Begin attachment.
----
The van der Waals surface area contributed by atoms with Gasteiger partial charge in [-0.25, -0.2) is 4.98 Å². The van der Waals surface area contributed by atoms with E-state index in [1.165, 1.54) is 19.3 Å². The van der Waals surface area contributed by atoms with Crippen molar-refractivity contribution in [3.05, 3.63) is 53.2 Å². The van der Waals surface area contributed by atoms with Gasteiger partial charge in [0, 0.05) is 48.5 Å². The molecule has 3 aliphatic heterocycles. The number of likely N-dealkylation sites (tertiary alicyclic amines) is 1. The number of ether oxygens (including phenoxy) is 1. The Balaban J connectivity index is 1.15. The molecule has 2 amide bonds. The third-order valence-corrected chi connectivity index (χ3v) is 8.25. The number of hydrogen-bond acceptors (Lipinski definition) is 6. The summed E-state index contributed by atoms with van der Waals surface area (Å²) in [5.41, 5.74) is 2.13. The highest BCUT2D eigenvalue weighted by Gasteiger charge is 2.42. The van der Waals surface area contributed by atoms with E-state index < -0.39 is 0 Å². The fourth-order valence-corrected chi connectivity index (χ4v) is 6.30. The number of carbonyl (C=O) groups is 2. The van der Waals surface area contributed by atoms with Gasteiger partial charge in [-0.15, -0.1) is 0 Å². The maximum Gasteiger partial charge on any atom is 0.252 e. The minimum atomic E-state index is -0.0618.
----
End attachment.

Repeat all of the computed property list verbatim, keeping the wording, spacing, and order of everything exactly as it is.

The van der Waals surface area contributed by atoms with Gasteiger partial charge in [-0.25, -0.2) is 4.98 Å². The van der Waals surface area contributed by atoms with E-state index in [1.165, 1.54) is 19.3 Å². The van der Waals surface area contributed by atoms with Crippen molar-refractivity contribution in [3.05, 3.63) is 53.2 Å². The van der Waals surface area contributed by atoms with Gasteiger partial charge in [0, 0.05) is 48.5 Å². The molecule has 3 aliphatic heterocycles. The number of likely N-dealkylation sites (tertiary alicyclic amines) is 1. The number of ether oxygens (including phenoxy) is 1. The Balaban J connectivity index is 1.15. The molecule has 2 amide bonds. The third-order valence-corrected chi connectivity index (χ3v) is 8.25. The number of hydrogen-bond acceptors (Lipinski definition) is 6. The summed E-state index contributed by atoms with van der Waals surface area (Å²) in [5.41, 5.74) is 2.13. The highest BCUT2D eigenvalue weighted by Gasteiger charge is 2.42. The van der Waals surface area contributed by atoms with E-state index < -0.39 is 0 Å². The fourth-order valence-corrected chi connectivity index (χ4v) is 6.30. The number of carbonyl (C=O) groups is 2. The van der Waals surface area contributed by atoms with Gasteiger partial charge in [-0.15, -0.1) is 0 Å². The maximum Gasteiger partial charge on any atom is 0.252 e. The minimum atomic E-state index is -0.0618.